Before we get to that, though, a non-solicitation item. I’m pretty happy that DC will be putting at least part of Wednesday Comics in a newspaper, even if it’s just the first installment of the Superman strip in one issue of USA Today. You may remember a couple of months ago that I went off on a little tirade about DC not supporting Wednesday Comics sufficiently, and while this isn’t quite what I had in mind, it may be pretty effective.
Continue Reading »
THE WEB #1
Written by Angela Robinson; co-feature written by John Rozum
Art by Roger Robinson & Hilary Barta;co-feature art by Tom Derenick & Bill Sienkiewicz
Cover by Stanley “Artgerm” Lau
Variant sketch cover by JG Jones
Spinning out of August’s “Red Circle” event from superstar writer J. Michael Straczynski comes the new ongoing adventures of the selfish rich-boy hero the Web, and the mysterious-undying Hangman. Writer/director Angela Robinson (D.E.B.S.) and artist Roger Robinson (BATMAN: GOTHAM KNIGHTS) spin the tales of The Web, a man who has only recently come to understand the burden of true heroism. He’s fighting crime on his own terms, and for his first mission he’s hunting down the men responsible for killing his brother!
Plus, the Hangman stars in his own co-feature with a touch of urban noir from writer John Rozum (DETECTIVE COMICS) and artists Tom Derenick and Bill Sienkiewicz, the team behind REIGN IN HELL! The Hangman haunts the streets of San Francisco and touches lives as he works to discover whether his powers are a blessing or a curse.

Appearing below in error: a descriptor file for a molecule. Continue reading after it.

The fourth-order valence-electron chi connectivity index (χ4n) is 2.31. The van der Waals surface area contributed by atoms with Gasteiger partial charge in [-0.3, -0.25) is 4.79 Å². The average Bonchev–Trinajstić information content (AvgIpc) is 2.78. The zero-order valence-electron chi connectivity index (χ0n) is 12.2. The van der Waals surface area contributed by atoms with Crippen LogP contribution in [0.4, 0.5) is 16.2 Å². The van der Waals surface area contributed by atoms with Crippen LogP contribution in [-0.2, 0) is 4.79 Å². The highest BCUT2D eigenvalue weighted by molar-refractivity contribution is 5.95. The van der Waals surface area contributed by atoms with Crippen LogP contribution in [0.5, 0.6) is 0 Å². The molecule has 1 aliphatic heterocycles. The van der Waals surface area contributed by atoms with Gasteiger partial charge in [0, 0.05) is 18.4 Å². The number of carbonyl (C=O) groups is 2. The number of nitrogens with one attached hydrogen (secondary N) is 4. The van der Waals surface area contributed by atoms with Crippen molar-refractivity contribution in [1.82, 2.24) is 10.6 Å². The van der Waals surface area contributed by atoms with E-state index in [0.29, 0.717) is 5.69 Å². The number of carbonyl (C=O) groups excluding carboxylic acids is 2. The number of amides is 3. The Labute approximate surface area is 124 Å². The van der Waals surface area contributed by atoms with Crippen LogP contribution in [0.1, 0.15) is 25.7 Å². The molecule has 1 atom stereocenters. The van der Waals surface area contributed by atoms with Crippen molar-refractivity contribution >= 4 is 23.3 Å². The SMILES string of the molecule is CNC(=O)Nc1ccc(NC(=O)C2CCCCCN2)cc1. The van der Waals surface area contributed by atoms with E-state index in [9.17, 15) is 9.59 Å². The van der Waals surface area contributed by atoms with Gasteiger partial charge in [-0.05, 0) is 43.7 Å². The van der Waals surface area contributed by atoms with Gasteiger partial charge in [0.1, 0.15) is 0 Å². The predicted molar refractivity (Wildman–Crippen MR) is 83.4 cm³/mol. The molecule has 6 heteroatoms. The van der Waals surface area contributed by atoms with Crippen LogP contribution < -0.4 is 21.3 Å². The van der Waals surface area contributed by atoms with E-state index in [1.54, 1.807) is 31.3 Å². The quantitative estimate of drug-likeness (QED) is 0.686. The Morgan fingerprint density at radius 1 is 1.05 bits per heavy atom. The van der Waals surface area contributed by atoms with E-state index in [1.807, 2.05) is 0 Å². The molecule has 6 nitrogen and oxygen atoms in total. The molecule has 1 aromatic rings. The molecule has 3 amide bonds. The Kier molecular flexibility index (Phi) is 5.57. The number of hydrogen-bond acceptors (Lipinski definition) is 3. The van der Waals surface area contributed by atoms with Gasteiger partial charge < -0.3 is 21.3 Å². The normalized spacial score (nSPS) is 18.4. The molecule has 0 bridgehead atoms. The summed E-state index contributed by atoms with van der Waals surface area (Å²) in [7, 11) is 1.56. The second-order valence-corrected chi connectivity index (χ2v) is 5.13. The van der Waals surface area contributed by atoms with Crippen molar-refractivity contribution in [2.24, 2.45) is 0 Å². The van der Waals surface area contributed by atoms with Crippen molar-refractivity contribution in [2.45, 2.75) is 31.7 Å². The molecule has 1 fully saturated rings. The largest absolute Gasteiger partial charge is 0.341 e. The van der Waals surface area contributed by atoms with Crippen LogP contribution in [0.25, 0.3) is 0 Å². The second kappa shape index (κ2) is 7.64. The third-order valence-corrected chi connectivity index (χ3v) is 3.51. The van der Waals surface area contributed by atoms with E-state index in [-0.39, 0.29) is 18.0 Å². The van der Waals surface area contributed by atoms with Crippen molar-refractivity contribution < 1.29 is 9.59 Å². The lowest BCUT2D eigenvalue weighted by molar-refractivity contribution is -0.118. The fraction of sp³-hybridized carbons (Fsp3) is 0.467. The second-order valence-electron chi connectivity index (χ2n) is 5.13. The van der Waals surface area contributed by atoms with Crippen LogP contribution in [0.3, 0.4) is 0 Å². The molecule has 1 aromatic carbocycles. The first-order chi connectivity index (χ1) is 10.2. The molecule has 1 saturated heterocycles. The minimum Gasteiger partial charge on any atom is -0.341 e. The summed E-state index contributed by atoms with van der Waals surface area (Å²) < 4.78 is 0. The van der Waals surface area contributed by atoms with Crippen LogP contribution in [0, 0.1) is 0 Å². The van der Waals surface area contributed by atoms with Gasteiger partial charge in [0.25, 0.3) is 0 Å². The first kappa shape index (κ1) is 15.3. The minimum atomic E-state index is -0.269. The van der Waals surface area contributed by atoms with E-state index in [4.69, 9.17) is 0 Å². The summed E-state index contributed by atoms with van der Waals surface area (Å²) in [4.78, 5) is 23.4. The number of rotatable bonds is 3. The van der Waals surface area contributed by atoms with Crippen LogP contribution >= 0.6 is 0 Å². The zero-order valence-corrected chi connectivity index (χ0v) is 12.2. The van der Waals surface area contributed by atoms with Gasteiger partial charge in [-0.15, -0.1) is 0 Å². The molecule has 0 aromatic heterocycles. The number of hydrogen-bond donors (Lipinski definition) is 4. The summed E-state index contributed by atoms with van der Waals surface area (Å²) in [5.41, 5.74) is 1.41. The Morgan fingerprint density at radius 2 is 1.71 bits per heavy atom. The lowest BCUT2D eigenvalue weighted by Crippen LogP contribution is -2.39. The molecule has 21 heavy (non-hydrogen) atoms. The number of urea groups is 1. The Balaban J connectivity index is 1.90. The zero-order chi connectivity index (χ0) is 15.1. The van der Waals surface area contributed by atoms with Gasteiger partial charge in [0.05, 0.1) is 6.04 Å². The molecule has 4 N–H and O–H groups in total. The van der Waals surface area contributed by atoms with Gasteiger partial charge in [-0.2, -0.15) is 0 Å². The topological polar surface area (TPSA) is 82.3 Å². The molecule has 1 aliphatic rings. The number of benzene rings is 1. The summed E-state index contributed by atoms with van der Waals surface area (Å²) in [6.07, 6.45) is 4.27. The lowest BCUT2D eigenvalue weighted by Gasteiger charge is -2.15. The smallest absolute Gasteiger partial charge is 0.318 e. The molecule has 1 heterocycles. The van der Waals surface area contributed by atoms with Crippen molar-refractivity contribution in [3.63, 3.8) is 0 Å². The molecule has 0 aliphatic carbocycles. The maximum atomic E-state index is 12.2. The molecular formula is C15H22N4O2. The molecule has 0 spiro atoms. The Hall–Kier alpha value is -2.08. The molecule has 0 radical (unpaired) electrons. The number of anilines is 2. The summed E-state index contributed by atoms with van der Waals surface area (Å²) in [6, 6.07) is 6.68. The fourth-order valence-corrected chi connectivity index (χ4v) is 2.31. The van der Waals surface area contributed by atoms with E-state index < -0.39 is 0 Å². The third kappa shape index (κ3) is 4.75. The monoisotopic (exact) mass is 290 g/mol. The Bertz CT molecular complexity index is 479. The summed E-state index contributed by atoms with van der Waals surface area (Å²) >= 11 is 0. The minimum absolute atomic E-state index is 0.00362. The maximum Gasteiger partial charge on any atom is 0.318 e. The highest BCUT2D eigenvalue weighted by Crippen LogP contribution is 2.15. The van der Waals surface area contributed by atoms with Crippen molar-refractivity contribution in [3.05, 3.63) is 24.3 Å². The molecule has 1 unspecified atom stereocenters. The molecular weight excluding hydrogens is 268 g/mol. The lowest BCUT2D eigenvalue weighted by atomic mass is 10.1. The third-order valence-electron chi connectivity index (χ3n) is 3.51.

Retailers please note: This issue will ship with two covers. For every 10 copies of the Standard Edition (with a cover by Stanley “Artgerm” Lau), retailers may order one copy of the Variant Edition (with a sketch cover by JG Jones). See the Previews Order Form for more info.
On sale September 23 • 40 pg, FC, $3.99 US
TEEN TITANS #75
Written by Felicia D. Henderson;
co-feature written by Sean McKeever
Art by Joe Bennett & Jack Jadson;
co-feature art by Yildiray Cinar & Júlio Ferreira
Cover by Joe Bennett & Jack Jadson Variant cover by Andy Clarke
Come celebrate our gala 75th issue with an all-star cast of Titans past and present! Joining this issue for the extravaganza is new ongoing writer Felicia D. Henderson, a co-executive producer on TV’s hit show Fringe! Don’t miss this start to a fresh new take on DC’s premier teen team! And in the Ravager co-feature, Rose lies nearly dead in the Arctic when a horrific discovery chills her even more! Retailers please note: This issue will ship with two covers. For every 25 copies of the Standard Edition (with a cover by Joe Bennett & Jack Jadson), retailers may order one copy of the Variant Edition (with a cover by Andy Clarke). Please see the Previews Order Form for more information.
On sale September 30 • 40 pg, FC, $3.99 US
DC Comics has revealed details about the Archie Heroes/Red Circle one-shots they’ll release in August. We already know J. Michael Straczynski is writing them, but today they shared the art teams, as well as some new preview artwork from the books.
“Each book slides off the next, showing the interconnectedness of the world, how fate can launch a bank shot from one person to the next,” JMS said.
So here’s the rundown on the art teams:
As previously reported, the one-shots will introduce these heroes to the regular DC Universe.
All this week DC’s The Source blog has been posting images of some of the “Red Circle” characters, a.k.a. The Mighty Crusaders, a.k.a. the Archie superhero characters DC is reviving this summer. J.G. Jones has redesigned them, (with the exception of the Shield, who is wearing his original costume) and did a nice job of updating them to make’em look a bit more modern. Up top is The Web, and you can also check out Hangman and Inferno.
So who are these guys? I only vaguely recollect DC’s first attempt to revive them as their own universe, under the name Impact Comics. And I have no recollection of Archie’s run at publishing them. Siskoid, however, has a pretty good rundown of the major and not-so-major players over on his blog.
The characters will debut in the DC Universe in August.
(Last link via Kiel Phegley).